Every November, Arizona joins in celebrating a beloved Salvadoran dish at the annual Arizona Pupusas Festival in Phoenix.
Pupusas are made of thick corn flour tortillas stuffed with flavorful meat, beans, vegetables, cheese or a combination of all four.
“Food is a way to connect people and has the power to show the positive aspects of where someone comes from,” said restaurant owner Yesenia Ramirez.
The festival is held the second Sunday in November in front of the Salvadoreño Restaurant #2 in Phoenix, one of four Salvadoran restaurants owned by the Ramirez family.
The family has been organizing the event for the past seven years as a way to promote pupusas and celebrate Salvadoran culture.
“(We do this) so we don’t forget where we came from, so our kids who were born here know the foods,” said Miriam Ramirez, the matriarch of the family.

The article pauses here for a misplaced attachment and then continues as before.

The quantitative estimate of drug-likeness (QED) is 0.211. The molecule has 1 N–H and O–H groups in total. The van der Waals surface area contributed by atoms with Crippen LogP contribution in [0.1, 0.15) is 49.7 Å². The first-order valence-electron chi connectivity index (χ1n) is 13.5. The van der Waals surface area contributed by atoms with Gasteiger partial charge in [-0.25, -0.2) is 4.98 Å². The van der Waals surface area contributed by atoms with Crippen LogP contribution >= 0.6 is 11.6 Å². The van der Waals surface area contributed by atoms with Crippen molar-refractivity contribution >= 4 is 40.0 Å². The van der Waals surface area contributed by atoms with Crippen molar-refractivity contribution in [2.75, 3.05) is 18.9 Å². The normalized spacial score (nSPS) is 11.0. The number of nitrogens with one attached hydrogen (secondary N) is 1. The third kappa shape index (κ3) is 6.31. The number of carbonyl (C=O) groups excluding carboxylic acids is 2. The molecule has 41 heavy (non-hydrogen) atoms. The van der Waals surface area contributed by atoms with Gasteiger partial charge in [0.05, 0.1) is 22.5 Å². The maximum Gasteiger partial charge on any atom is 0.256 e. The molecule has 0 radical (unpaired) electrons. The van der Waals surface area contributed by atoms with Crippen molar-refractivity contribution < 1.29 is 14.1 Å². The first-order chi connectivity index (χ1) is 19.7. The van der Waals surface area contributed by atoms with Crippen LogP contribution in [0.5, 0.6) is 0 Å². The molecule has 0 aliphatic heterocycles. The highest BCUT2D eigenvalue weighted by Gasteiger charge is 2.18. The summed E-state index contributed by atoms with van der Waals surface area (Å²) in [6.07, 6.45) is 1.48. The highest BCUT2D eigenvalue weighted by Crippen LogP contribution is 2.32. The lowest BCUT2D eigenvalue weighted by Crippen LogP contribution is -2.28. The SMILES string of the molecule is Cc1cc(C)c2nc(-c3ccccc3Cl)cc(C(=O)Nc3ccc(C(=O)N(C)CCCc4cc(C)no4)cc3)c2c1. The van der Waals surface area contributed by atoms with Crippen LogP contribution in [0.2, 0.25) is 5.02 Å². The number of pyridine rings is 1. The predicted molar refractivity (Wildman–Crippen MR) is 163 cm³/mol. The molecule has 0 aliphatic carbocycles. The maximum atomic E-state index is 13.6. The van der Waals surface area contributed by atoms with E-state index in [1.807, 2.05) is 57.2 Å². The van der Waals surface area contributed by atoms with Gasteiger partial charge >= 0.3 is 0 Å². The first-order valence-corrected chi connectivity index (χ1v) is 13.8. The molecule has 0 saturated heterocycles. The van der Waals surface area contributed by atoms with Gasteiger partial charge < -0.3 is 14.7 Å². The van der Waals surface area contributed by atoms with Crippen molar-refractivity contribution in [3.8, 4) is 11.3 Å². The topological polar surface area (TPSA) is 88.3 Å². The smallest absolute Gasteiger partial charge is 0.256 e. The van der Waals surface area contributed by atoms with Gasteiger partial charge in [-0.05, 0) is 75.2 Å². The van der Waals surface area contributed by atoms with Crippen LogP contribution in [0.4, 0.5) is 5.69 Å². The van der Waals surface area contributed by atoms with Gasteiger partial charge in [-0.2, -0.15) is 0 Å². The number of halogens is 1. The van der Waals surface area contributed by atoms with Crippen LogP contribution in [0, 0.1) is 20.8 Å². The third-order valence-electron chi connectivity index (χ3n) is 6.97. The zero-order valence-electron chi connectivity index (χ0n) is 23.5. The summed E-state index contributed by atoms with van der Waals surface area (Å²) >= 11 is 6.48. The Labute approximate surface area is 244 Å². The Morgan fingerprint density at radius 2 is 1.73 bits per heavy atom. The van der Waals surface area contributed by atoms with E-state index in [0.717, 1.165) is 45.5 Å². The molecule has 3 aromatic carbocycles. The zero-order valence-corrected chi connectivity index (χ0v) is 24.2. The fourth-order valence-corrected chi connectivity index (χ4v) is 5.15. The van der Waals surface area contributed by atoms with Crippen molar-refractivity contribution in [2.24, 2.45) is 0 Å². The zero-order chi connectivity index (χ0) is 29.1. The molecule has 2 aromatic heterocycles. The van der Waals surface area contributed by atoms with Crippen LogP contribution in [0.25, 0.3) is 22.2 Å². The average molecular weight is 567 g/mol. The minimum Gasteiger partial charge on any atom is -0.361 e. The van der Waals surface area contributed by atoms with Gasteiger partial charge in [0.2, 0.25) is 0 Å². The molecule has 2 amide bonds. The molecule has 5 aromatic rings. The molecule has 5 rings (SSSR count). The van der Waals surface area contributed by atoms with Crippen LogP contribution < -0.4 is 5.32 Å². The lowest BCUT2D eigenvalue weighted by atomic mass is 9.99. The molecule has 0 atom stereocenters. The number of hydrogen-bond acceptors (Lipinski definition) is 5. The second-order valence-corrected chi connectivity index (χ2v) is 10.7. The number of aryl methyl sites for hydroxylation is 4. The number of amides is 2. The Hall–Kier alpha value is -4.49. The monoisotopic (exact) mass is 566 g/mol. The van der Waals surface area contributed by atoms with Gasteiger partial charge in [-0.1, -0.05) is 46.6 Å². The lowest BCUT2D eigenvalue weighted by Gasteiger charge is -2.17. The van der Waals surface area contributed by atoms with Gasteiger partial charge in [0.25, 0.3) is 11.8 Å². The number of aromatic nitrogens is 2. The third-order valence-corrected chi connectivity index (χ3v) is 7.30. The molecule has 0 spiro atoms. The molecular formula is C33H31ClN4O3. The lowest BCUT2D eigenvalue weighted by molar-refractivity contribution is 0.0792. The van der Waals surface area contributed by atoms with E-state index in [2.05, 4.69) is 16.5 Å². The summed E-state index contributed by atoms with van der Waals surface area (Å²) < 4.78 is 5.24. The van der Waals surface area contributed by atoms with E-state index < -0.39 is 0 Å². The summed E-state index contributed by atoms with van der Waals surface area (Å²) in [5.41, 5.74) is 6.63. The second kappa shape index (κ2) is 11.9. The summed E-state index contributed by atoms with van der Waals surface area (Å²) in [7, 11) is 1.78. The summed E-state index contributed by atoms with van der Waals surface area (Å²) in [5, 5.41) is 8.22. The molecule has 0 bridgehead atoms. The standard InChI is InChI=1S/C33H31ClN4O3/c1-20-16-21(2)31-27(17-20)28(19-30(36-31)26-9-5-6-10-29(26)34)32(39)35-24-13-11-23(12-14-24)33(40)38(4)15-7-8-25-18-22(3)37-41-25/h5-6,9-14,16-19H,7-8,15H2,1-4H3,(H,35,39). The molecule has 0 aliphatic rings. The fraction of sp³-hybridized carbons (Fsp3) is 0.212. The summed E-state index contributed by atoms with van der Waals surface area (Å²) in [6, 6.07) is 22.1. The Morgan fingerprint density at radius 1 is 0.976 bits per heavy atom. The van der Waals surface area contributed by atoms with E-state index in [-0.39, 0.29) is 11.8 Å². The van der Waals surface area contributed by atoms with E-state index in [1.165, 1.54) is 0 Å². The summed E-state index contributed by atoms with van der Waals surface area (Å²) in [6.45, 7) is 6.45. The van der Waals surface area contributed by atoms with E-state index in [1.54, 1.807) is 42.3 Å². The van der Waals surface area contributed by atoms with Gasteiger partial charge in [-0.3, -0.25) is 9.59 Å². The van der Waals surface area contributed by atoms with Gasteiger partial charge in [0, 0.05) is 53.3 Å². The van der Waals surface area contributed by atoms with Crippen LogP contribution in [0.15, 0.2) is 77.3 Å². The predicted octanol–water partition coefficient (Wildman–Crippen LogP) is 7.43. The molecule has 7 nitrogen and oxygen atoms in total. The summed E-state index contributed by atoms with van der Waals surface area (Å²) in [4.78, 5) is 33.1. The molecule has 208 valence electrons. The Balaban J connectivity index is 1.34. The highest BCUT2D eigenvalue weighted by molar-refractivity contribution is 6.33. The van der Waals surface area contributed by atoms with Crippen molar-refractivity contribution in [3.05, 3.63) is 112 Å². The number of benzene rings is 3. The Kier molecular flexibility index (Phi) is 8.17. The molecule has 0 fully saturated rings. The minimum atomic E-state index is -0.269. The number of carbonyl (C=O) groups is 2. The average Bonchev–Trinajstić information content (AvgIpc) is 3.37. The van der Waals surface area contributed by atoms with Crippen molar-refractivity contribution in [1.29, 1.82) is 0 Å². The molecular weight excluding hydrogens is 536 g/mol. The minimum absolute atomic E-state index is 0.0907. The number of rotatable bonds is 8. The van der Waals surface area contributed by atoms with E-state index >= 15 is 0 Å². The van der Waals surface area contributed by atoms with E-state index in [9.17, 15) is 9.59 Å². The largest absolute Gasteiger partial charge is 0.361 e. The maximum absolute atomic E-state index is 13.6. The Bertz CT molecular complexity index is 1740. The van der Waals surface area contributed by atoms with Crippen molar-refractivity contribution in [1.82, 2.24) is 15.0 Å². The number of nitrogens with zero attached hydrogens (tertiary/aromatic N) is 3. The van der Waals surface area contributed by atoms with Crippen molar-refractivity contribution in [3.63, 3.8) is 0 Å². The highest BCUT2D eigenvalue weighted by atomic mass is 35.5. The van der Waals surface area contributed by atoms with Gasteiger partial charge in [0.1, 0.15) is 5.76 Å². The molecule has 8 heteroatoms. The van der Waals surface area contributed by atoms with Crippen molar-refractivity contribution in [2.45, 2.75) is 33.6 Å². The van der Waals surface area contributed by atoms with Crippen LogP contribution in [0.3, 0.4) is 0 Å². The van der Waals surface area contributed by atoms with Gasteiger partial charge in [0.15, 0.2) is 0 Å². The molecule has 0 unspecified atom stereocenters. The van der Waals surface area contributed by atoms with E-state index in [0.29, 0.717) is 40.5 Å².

Sunday’s festival featured Latin music, dancing, and kids games, but pupusas were the main attraction and people waited in long lines to place an order.
More than 4,000 people attended this year’s festival, according to a post on the event’s Facebook page.
“For those that did make it through and hung in there despite the long wait times, we thank you. We had four vendors, but that was not enough given the turnout,” said Yesenia Ramirez in a Facebook post.
“I think pupusas would be a great way for people to learn about the culture and try new food, ” said Allison Ghan, one of those who waited in line for pupusas.
“When I was an ASU student I went down to El Salvador with a group and had a lot of pupusas so I was excited to hear about the festival,” said Ghan.
The festival attracted pupusa lovers of all ethnic backgrounds and showcased the Central American immigrant community in Arizona.
“The Salvadoran community is growing every day,” said Freddy Vargas, Vice Consul of El Salvador for Arizona and New Mexico who was in Phoenix for the Arizona Pupusa Festival.
“We’re part of the Hispanic influence and economic engine for the United States.”
Mexican restaurants dominate in Arizona but no one can deny the popularity of pupusas.
“(Mexicans) love our food even though it isn’t spicy, even though we don’t put chilli in our food, they still come and they love it,” said Ramirez.